When this DataSource application acts as an SSL server (that is, it accepts incoming SSL connections from peers), the certificate that it sends to the connecting peer is the one defined by datasrc-ssl-certificate.
ssl-privatekey string [none]

Specifies the path to, and filename of, the SSL private key associated with the certificate specified by ssl-present-certificate. This DataSource application uses the key to decrypt the symmetric session key received from the peer. The private key file must be in PEM format.

Specify this option when the ssl option is set to TRUE and this DataSource application initiates the connection to the peer  - if you don't provide a valid ssl-privatekey, the DataSource application terminates in error.

The directory path can contain the parameters %r and %a  At run time, %r is replaced by the root-directory (application-root) under which this DataSource application runs, and %a is replaced by the DataSource application-name.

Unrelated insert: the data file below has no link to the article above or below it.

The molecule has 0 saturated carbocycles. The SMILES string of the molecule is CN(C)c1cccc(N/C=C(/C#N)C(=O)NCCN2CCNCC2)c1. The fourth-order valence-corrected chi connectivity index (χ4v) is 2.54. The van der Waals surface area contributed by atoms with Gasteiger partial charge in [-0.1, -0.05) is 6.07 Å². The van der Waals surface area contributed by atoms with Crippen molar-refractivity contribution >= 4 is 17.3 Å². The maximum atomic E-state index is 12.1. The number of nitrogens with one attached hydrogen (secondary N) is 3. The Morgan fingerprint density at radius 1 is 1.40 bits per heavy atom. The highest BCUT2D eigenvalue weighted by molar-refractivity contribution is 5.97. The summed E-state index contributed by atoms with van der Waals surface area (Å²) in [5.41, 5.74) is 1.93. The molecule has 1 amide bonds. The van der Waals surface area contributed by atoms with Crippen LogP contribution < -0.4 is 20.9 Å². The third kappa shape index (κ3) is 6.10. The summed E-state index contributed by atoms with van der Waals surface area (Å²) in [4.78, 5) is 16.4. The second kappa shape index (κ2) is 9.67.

Note: This option isn't available in Java-based DataSource applications. In these applications, the private key is held in the Java KeyStore (see datasrc-ssl-keystore).
When this DataSource application acts as an SSL server (that is, it accepts incoming SSL connections from peers), the private key that it uses is the one defined by datasrc-ssl-privatekey.
ssl-verify-mode string SSL_VERIFY_FAIL_
IF_NO_PEER_CERT|
SSL_VERIFY_PEER

Specifies how this SSL connection behaves during the SSL handshake.

Note: This option isn't available in Java-based DataSource applications.

Values accepted are:

  • SSL_VERIFY_FAIL_IF_NO_PEER_CERT
  • SSL_VERIFY_PEER
  • SSL_VERIFY_NONE
  • SSL_VERIFY_CLIENT_ONCE

​The meanings of these settings are given in the NOTES section of the OpenSSL documentation for SSL_CTX_set_verify(3).